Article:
By John Wiley & Sons, Ltd.

  • Protecting and restoring forests

    Protecting the earth’s nearly 4 billion hectares of remaining forests and replanting those already lost are both essential for restoring the earth’s health, an important foundation for the new economy. Reducing rainfall runoff and the associated flooding and soil erosion, recycling rainfall inland, and restoring aquifer recharge depend on simultaneously reducing pressure on forests and on ...


    By Earth Policy Institute

  • Assessing Environmental Integration in EU Agriculture

    Farming has a strong impact on the environment in the European Union (EU), both in a negative and a positive sense. The common agricultural policy (CAP) is a major driver of the agricultural sector, and can therefore positively influence environmental management by farmers. This briefing investigates whether relevant policy measures are well-targeted from a biodiversity perspective. It ...

  • Monitoring of soil fertility

    Background In agriculture and forestry soil fertility is a decisive factor for the economic use of fields and forests. Various factors, considered as a whole are the indicators which characterize the soil fertility. Important parameters are e.g.: Intensity of precipitation, air temperature, air humidity, soil humidity, suction power and soil temperature in various depths. ...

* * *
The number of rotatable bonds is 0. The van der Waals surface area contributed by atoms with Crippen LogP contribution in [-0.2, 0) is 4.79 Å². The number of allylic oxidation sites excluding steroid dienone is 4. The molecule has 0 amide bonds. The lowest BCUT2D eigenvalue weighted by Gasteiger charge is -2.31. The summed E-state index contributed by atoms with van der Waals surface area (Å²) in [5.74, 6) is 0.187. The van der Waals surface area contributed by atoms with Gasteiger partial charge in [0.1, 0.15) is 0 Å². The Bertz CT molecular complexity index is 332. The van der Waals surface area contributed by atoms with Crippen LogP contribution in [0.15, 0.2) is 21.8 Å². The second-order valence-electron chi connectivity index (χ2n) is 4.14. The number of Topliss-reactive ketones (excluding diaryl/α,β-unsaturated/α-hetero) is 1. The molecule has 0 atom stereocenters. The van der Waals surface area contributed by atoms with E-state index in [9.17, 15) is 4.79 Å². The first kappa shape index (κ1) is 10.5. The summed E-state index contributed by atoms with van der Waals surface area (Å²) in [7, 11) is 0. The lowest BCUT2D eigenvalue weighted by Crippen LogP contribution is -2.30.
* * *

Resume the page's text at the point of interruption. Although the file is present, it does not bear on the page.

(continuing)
By The OTT Hydromet Group

  • Sustainable Soil Health

    “A Nation that destroys its soil destroys itself.” – Franklin D. Roosevelt. We have learned some harsh lessons about how to treat our soil. While most of us are aware of the problems of the past, some agricultural operations in the world are not heeding those lessons. We all know that healthy soil is essential to feed the ever-increasing ...

  • “Soil Health” And Compost

    In my quest to better understand how compost improves the chemical, physical and biological attributes of soil, I came across a training course created by the Rodale Institute, with support from the Northeast Region Sustainable Agriculture Research and Education (SARE) Program called “An Introduction to Soil Health.” The course emphasized that if we can improve the overall quality of ...


    By BioCycle Magazine

  • Good Agricultural Practice in the United States: Conservation and Climate

    Keywords: Good agricultural practice, conservation compliance, conservation incentives, land retirement, working land, sustainable agriculture, US agricultural policy, climate change and agriculture Abstract: Agriculture depends on the environment for production of food and fibre, yet agricultural activities may emit harmful pollutants. US law and policy encourage ...


  • Integrating ecosystem services into crop protection and pest management: Case study with the soil fumigant 1,3‐dichloropropene and its use in tomato production in Italy